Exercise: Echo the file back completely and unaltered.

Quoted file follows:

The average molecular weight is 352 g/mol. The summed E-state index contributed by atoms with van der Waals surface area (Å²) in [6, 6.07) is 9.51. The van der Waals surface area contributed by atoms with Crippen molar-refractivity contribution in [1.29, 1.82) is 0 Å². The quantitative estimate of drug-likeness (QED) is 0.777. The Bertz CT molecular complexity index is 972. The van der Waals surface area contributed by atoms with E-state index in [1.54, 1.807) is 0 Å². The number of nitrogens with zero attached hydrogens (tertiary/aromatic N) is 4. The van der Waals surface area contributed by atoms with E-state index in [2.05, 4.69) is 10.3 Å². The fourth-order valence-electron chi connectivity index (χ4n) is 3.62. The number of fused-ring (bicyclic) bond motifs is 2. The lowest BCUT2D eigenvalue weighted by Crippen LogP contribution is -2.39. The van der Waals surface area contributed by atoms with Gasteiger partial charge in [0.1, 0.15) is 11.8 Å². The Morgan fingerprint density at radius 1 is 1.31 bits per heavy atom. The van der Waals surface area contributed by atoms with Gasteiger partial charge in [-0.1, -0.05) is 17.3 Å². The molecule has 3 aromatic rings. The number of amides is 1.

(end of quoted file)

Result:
The average molecular weight is 352 g/mol. The summed E-state index contributed by atoms with van der Waals surface area (Å²) in [6, 6.07) is 9.51. The van der Waals surface area contributed by atoms with Crippen molar-refractivity contribution in [1.29, 1.82) is 0 Å². The quantitative estimate of drug-likeness (QED) is 0.777. The Bertz CT molecular complexity index is 972. The van der Waals surface area contributed by atoms with E-state index in [1.54, 1.807) is 0 Å². The number of nitrogens with zero attached hydrogens (tertiary/aromatic N) is 4. The van der Waals surface area contributed by atoms with E-state index in [2.05, 4.69) is 10.3 Å². The fourth-order valence-electron chi connectivity index (χ4n) is 3.62. The number of fused-ring (bicyclic) bond motifs is 2. The lowest BCUT2D eigenvalue weighted by Crippen LogP contribution is -2.39. The van der Waals surface area contributed by atoms with Gasteiger partial charge in [0.1, 0.15) is 11.8 Å². The Morgan fingerprint density at radius 1 is 1.31 bits per heavy atom. The van der Waals surface area contributed by atoms with Gasteiger partial charge in [-0.1, -0.05) is 17.3 Å². The molecule has 3 aromatic rings. The number of amides is 1.